One of the added difficulties to the local organisers was the very late entry of the international athletes into the race. “We had several meetings with officials, coaches and managers before the race – at least three,” recalled Mkasi. “One of the main issues which arose was whether international athletes needed to wear license numbers, but at our last meeting, there was no indication that any international athletes had even entered.”
What may have counted against Mpofu, was the number of different explanations given to the Jury of Appeal for the misdemeanor. “I asked the Jury the reasons given for the appeal and three separate explanations came to light – that the number fell off during the race, that the number came off in the car taking the athletes to the start and that there was no number in the pack issued,” explained Mkasi.
Mkasi admits that they did not have a ‘call room’ for the ASA Championship, but points out that this is only mandatory for Track and Field Championships. Nonetheless, a procedure to enable race officials to ensure compliance by elite athletes of all rules concerning clothing and license numbers immediately before the race starts would serve a useful purpose.
Mkasi stresses he would love to find a legal way to reinstate Mpofu. He welcomes Fry going to World Athletics and hopes that a loop-hole can be found. “In my legal profession, I would always look for any loop-hole to help my client, so I support Craig Fry’s attempt to do so here.
“None of us wants to see Isaac Mpofu’s hard-earned time erased and it is in the interests of KZN Athletics to have that fast marathon time linked to our race. I would do anything to find a way to reinstate Mpofu – as long as it is within the law,” concluded Mkasi.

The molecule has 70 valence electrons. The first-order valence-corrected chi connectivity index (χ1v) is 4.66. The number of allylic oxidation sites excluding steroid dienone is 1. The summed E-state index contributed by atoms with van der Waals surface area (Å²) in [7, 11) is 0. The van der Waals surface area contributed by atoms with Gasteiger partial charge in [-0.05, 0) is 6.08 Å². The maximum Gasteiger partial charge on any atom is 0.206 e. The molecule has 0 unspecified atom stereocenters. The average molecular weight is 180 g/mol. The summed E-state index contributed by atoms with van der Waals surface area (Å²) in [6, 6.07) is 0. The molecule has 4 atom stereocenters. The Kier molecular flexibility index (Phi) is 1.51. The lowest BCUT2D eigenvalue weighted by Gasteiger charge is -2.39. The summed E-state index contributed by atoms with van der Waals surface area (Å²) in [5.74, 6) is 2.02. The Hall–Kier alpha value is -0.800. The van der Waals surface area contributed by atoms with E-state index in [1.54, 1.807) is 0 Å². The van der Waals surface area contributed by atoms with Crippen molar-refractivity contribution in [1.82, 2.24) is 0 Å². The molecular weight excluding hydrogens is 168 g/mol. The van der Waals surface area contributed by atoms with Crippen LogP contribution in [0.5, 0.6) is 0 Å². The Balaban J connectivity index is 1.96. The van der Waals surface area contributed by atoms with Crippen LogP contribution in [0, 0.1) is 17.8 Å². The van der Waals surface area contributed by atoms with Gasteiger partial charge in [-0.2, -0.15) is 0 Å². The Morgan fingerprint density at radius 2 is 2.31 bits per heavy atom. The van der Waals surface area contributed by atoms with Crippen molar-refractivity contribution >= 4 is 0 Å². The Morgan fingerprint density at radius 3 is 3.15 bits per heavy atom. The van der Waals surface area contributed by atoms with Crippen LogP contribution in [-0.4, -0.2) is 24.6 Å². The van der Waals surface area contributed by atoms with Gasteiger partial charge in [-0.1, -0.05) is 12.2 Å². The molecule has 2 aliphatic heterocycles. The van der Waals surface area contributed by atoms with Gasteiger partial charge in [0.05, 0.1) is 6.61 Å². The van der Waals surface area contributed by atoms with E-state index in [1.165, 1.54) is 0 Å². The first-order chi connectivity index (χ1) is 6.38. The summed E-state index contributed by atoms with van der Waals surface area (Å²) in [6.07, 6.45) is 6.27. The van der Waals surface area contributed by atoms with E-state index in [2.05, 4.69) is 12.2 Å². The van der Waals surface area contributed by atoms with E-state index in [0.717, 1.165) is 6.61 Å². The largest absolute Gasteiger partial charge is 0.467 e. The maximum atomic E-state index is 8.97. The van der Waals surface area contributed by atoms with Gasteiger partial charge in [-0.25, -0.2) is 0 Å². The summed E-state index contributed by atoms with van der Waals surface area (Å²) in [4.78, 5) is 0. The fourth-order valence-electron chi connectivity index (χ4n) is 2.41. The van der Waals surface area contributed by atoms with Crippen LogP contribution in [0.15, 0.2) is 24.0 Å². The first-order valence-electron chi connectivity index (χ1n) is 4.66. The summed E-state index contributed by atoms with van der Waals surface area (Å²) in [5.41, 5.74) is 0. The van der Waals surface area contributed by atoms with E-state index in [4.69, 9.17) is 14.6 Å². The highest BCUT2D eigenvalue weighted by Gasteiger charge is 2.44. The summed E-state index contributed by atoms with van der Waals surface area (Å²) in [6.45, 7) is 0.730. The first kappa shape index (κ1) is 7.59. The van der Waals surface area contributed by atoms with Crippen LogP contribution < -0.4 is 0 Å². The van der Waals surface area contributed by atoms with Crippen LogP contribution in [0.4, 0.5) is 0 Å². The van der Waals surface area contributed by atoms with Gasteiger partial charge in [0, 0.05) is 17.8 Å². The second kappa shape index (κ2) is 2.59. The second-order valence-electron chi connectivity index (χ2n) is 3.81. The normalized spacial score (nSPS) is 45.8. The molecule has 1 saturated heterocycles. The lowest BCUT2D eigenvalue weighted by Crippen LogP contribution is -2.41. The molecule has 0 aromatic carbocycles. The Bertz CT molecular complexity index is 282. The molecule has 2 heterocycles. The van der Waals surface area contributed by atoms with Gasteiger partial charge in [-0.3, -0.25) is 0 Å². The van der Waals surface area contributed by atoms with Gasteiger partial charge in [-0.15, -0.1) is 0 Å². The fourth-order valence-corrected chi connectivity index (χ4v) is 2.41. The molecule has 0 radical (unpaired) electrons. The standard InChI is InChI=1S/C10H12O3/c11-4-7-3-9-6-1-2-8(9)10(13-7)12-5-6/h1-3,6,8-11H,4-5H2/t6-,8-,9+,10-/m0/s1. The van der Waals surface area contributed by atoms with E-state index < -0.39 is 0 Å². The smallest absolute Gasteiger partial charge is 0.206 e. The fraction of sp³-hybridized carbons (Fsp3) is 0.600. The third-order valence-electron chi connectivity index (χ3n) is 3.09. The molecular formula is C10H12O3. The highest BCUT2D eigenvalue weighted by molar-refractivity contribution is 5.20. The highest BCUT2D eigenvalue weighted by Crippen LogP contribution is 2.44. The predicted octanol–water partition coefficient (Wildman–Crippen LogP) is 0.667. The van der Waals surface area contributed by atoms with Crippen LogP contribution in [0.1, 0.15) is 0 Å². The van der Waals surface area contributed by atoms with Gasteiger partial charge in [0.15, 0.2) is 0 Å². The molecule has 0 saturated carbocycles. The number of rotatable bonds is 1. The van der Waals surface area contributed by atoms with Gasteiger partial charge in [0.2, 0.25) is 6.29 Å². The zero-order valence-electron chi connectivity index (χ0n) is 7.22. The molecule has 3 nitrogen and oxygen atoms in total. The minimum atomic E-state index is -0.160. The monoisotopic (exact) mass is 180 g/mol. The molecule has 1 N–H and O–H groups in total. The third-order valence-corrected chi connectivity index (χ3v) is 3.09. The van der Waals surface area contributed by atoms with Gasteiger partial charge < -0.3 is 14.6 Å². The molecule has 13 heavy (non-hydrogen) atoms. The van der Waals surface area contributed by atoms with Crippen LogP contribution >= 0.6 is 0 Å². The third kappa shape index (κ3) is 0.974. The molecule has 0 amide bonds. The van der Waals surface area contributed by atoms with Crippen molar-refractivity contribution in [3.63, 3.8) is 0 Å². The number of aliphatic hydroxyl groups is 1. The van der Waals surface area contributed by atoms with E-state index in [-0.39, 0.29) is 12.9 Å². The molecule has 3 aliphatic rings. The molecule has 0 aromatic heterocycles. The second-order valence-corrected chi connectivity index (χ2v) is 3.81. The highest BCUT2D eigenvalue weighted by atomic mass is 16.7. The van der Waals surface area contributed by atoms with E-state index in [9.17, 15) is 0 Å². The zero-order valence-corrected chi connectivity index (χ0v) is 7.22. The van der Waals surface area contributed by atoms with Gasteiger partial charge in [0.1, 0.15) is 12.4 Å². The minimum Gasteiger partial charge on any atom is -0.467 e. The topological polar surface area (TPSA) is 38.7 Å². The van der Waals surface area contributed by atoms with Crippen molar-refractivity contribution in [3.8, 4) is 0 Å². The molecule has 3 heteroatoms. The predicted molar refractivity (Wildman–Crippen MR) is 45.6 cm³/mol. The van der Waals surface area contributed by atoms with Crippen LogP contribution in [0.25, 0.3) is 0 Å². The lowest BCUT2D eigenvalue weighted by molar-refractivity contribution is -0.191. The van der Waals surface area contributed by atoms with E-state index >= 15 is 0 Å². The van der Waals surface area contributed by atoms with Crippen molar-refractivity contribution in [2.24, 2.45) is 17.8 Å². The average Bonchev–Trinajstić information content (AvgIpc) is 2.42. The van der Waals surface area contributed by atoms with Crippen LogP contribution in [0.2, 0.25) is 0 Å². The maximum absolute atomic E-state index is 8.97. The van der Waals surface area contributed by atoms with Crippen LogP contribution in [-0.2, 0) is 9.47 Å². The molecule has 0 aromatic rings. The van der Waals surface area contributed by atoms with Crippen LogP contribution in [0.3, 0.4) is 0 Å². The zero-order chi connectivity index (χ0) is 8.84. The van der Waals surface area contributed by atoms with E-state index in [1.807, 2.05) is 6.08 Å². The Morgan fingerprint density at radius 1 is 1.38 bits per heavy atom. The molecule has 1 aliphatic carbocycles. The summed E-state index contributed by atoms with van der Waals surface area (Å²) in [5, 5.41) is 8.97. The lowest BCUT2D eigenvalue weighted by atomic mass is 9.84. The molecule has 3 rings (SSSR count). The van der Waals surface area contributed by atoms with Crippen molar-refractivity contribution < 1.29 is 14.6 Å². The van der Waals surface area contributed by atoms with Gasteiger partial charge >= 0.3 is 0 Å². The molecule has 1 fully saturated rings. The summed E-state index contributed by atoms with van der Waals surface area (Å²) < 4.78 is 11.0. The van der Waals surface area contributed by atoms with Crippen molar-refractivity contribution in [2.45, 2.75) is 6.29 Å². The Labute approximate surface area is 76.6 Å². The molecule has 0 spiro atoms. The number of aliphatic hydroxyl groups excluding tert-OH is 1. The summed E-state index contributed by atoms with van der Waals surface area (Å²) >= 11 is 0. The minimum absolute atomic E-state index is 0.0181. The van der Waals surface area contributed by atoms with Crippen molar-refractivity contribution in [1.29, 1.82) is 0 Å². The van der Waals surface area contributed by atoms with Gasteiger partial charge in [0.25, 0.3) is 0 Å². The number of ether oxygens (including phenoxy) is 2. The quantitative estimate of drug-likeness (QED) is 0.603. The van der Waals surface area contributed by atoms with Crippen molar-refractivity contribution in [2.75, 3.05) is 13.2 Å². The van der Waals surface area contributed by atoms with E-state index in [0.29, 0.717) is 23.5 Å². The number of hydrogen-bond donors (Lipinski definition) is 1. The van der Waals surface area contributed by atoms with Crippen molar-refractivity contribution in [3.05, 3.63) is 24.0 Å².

Without a plausible explanation of what happened to Mpofu’s missing number, the race referee had little option but to disqualify the athlete finishing with no number attached to the back of his vest and the Jury would have been hard-pressed to turn around the decision. Most fair-minded observers would now hope for a reprieve for Mpofu on the basis of a ‘legal loophole’ but the incident will have alerted organisers of major road races in South Africa to be on high alert before their races are underway to avoid such an incident in the future.
Ultimately, the disqualification on a technical issue of the first athlete across the line in a major race does not serve the interests of the sport from a fan-base point of view. The nuances of the laws concerning foreign athletes and numbers are likely to be lost on the majority.
Refereeing a rugby match according to the minutiae of the rule book could be counter-productive to the flow of the game. Trawling through the book of rules governing athletics in South Africa, which is a likely activity following such a disqualification, is likely to reveal other shortcomings and there is already talk of another potential ‘license number crime’ committed by another leading athlete.
While the drama around Mpofu’s eligibility unfolded, Central NW Province athlete, Motlagale, son of Adam Motlagale, a leading distance runner of the nineties, almost certainly booked his ticket to Oregon with a marathon PB of 2:11:15, which earned him the championship gold medal and, given Mpofu’s disqualification, first place in the Durban International Marathon. Motlagale raced impressively, taking the lead at 35km and opening a gap which he surrendered when Mpofu came through at a gallop.
Pietermartizburg-based Lesotho athlete, Tsepo Ramashoemole, was third across the line in 2:12:57 with South Africans Simon Sibeko and local athlete, Bonginkosi Zwane, rounding out the top five.
Shelmith Muriuki of Kenya was racing her third marathon or ultra-marathon in South Africa in two months, following the Nedbank Runified 50km in Gqeberha, where she placed second, and the Two Oceans Marathon, where she finished fourth, and it was hardly surprising that an exhausted Muriuki faded badly in the second half. She nonetheless held on to take line honours in 2:37:54 – just over three minutes ahead of Ethiopian Gete Galato.
First South African and winner of the championship gold medal was KZN athlete Jenet Mbhele, third across the line in 2:43:07.